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By Erica Sweeney
August 4, 2017
When you meet Jim Rubel, you immediately sense his enthusiasm and passion for construction.
“I’m fascinated by it. I love it,” says the project superintendent at Chicago-based Reed Construction. “High-rise construction, ballparks, bridges…. I'm on the internet all the time. I’ve got my finger on the pulse. I'm always reading up on projects that are happening and different building materials and different methods of doing things. There's nothing I would rather do than build buildings.”
Construction is in Rubel’s blood. His father was a carpenter and a superintendent. His uncle founded an architecture practice, and other family members work in the industry as well.
Rubel, 44, has a degree in industrial engineering and technology from Western Illinois University and has worked as a superintendent since 1994. He joined Reed Construction, a full-service mid-sized general contracting firm, nearly three years ago where he focuses on corporate interior build-out projects.
He says Reed is the perfect fit for him.
“When I interviewed, I liked everything they had to say,” he explains. “They talked a lot about the future of the company, rather than their past projects. I liked that. And it’s small enough where I matter. I get all the support I need, and they believe in me.”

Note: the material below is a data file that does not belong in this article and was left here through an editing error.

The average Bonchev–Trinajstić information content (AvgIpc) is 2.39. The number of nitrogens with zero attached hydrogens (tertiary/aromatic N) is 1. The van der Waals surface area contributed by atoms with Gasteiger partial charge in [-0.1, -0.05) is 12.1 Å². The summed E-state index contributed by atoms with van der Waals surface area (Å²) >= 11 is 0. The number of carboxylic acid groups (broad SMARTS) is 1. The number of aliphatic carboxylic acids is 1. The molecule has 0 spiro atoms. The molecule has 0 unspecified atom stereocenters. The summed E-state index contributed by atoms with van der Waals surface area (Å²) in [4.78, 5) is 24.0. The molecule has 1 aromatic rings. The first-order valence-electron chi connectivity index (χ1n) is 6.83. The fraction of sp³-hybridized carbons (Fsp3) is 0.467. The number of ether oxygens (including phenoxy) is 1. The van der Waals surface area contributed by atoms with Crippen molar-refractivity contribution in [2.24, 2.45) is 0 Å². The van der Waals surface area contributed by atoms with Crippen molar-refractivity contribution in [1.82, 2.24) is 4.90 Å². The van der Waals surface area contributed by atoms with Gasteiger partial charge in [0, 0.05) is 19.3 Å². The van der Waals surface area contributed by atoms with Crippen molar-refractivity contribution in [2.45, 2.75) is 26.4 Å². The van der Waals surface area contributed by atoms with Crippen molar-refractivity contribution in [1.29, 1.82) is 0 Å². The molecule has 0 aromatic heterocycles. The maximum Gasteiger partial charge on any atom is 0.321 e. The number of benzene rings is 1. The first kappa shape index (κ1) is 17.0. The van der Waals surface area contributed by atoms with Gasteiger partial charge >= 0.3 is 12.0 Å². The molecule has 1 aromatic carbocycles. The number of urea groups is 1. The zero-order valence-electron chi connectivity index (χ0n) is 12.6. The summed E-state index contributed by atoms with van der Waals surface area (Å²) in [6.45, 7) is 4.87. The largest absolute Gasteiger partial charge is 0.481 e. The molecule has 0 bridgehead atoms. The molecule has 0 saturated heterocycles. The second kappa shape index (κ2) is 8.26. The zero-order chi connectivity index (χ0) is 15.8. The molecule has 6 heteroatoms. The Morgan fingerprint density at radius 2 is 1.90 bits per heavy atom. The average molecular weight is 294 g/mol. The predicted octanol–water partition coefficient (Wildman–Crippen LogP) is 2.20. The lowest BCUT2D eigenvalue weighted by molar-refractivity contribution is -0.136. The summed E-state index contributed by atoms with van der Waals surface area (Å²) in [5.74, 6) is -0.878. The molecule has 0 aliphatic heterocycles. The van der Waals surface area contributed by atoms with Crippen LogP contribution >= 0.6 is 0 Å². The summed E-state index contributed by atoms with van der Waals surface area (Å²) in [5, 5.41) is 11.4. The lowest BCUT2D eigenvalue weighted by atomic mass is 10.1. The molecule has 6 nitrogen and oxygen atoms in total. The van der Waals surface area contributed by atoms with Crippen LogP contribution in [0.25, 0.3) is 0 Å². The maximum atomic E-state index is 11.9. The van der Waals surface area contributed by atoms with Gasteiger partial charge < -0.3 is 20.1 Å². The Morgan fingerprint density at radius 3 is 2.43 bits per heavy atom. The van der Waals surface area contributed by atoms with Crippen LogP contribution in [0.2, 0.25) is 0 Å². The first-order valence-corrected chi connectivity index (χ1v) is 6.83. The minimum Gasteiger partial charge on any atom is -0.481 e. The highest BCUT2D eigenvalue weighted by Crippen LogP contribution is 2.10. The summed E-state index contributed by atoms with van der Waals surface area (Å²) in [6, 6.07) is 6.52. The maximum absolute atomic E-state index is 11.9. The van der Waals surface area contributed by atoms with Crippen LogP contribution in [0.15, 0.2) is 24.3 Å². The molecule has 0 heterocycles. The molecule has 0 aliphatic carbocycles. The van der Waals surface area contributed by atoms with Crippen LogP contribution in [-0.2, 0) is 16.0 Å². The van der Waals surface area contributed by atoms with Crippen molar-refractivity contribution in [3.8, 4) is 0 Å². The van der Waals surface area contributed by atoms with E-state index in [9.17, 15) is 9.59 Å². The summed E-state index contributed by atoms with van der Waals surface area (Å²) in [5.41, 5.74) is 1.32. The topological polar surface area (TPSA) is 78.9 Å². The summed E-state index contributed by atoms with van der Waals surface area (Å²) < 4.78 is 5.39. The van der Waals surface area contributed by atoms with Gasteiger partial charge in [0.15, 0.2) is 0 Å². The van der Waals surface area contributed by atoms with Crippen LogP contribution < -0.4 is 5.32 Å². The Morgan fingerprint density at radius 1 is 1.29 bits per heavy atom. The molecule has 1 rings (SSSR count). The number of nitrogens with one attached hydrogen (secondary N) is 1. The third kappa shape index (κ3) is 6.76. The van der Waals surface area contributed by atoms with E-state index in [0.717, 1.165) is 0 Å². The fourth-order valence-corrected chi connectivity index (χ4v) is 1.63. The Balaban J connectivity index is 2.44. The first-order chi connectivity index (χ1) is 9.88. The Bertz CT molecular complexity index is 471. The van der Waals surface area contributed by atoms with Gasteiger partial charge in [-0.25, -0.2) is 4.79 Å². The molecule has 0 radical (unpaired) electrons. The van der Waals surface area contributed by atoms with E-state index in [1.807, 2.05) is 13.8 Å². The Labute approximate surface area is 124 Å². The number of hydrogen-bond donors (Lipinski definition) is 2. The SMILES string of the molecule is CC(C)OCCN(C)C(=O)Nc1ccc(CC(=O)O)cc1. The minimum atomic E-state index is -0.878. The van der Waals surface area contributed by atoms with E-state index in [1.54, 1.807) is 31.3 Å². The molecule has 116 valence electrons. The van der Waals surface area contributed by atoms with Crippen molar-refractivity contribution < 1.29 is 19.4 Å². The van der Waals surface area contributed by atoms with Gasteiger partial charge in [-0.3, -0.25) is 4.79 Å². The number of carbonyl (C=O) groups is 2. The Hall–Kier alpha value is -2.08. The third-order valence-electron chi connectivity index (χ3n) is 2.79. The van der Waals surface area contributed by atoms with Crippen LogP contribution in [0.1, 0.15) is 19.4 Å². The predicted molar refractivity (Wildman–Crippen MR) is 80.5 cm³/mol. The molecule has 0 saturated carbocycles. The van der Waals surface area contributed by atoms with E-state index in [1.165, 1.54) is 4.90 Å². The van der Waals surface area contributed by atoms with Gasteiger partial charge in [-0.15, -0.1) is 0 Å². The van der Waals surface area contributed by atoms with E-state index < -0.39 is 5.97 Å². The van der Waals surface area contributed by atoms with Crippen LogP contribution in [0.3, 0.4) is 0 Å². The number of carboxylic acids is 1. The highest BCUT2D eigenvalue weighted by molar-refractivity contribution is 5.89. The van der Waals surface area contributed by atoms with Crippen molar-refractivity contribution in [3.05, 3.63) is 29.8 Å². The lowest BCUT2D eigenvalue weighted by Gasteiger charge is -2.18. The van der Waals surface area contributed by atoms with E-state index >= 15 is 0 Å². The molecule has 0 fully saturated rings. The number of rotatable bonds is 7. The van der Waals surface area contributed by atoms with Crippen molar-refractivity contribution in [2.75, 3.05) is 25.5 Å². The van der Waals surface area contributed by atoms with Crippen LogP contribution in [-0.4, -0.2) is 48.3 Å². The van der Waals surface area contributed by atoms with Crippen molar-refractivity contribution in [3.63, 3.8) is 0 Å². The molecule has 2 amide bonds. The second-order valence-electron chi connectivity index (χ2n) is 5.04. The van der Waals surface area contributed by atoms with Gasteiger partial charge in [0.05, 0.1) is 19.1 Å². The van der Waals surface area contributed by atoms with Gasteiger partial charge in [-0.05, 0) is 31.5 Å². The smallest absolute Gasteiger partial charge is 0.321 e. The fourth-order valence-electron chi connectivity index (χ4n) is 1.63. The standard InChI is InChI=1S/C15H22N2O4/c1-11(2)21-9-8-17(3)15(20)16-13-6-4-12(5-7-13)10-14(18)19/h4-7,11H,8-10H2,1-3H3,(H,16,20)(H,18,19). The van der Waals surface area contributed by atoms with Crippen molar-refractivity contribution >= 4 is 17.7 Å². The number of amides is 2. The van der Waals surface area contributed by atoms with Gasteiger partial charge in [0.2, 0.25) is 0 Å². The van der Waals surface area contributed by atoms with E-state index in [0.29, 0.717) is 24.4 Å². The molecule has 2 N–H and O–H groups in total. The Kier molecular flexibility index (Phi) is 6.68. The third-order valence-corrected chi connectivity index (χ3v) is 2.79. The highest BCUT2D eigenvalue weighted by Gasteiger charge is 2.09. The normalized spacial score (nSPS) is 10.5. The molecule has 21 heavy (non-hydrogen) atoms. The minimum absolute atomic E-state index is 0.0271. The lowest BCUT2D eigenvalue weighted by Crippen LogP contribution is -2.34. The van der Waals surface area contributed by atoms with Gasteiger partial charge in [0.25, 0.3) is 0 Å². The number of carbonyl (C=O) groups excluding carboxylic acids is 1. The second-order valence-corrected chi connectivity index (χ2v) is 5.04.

The Jobsite recently spoke to Rubel about his construction background, how to become a standout superintendent, and what companies should look for when hiring superintendents.
The Jobsite: What did you do before joining Reed Construction?
Rubel: Before that, I was building (recreation) centers and Park District buildings ground up for myself. My uncle owned his own architecture practice. He retired, sold his practice and asked if I wanted to team up with him. He would do the project management end of it, and I would build the buildings. So, we teamed up and did two Park District out-of-the-ground buildings. Unfortunately, he passed away in the middle of the second one.
So, it left me to make a decision: either start interviewing people to find someone to fill his position, which is a lot to ask of someone that you’ve only just met. It's tough to put that much trust in somebody. Or the other option was to shop and see if I wanted to sign on and work for another company. I liked what Reed had to say, so I came work for them and I love it. It was the right move.
When you were growing up, did you always know your career would be in construction?
I grew up on construction sites, building houses for my family—aunts, uncles, everyone. Then, during high school and college, I was a carpenter doing commercial carpentry at my uncle’s architectural practice alongside my father. Then, when I came out of college, I became a full-on superintendent.
Having my uncle and his architecture practice was a good way for me to get my foot in the door. But I've always been on projects. My father was a carpentry subcontractor, and then he went on to be a superintendent. So, we can talk shop for hours.